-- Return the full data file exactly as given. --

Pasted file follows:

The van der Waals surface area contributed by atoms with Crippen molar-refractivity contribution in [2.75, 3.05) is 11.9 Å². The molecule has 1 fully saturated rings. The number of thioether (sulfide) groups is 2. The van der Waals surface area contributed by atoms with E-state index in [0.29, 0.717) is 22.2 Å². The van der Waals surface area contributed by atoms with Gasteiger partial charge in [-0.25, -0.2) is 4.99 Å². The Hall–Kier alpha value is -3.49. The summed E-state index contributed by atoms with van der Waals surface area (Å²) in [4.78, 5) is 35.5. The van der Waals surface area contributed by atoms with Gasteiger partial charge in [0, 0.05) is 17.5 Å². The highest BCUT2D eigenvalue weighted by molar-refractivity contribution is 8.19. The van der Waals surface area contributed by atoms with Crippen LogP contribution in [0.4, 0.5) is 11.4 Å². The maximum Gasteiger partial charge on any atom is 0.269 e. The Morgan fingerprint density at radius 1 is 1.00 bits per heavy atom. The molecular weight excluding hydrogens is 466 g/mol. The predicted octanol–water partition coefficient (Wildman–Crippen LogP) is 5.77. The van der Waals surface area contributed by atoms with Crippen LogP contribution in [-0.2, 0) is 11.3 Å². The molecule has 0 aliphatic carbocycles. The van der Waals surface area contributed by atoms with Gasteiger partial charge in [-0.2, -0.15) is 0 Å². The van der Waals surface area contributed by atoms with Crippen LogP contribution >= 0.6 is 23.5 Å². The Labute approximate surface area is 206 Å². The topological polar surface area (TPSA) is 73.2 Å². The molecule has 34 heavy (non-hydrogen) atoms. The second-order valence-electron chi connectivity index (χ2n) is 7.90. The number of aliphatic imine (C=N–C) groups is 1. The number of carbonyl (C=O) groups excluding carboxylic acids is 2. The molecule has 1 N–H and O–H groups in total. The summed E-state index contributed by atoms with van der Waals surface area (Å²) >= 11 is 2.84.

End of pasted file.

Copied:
The van der Waals surface area contributed by atoms with Crippen molar-refractivity contribution in [2.75, 3.05) is 11.9 Å². The molecule has 1 fully saturated rings. The number of thioether (sulfide) groups is 2. The van der Waals surface area contributed by atoms with E-state index in [0.29, 0.717) is 22.2 Å². The van der Waals surface area contributed by atoms with Gasteiger partial charge in [-0.25, -0.2) is 4.99 Å². The Hall–Kier alpha value is -3.49. The summed E-state index contributed by atoms with van der Waals surface area (Å²) in [4.78, 5) is 35.5. The van der Waals surface area contributed by atoms with Gasteiger partial charge in [0, 0.05) is 17.5 Å². The highest BCUT2D eigenvalue weighted by molar-refractivity contribution is 8.19. The van der Waals surface area contributed by atoms with Crippen LogP contribution in [0.4, 0.5) is 11.4 Å². The maximum Gasteiger partial charge on any atom is 0.269 e. The Morgan fingerprint density at radius 1 is 1.00 bits per heavy atom. The molecular weight excluding hydrogens is 466 g/mol. The predicted octanol–water partition coefficient (Wildman–Crippen LogP) is 5.77. The van der Waals surface area contributed by atoms with Crippen LogP contribution in [-0.2, 0) is 11.3 Å². The molecule has 0 aliphatic carbocycles. The van der Waals surface area contributed by atoms with Gasteiger partial charge in [-0.2, -0.15) is 0 Å². The van der Waals surface area contributed by atoms with Crippen LogP contribution >= 0.6 is 23.5 Å². The Labute approximate surface area is 206 Å². The topological polar surface area (TPSA) is 73.2 Å². The molecule has 34 heavy (non-hydrogen) atoms. The second-order valence-electron chi connectivity index (χ2n) is 7.90. The number of aliphatic imine (C=N–C) groups is 1. The number of carbonyl (C=O) groups excluding carboxylic acids is 2. The molecule has 1 N–H and O–H groups in total. The summed E-state index contributed by atoms with van der Waals surface area (Å²) >= 11 is 2.84.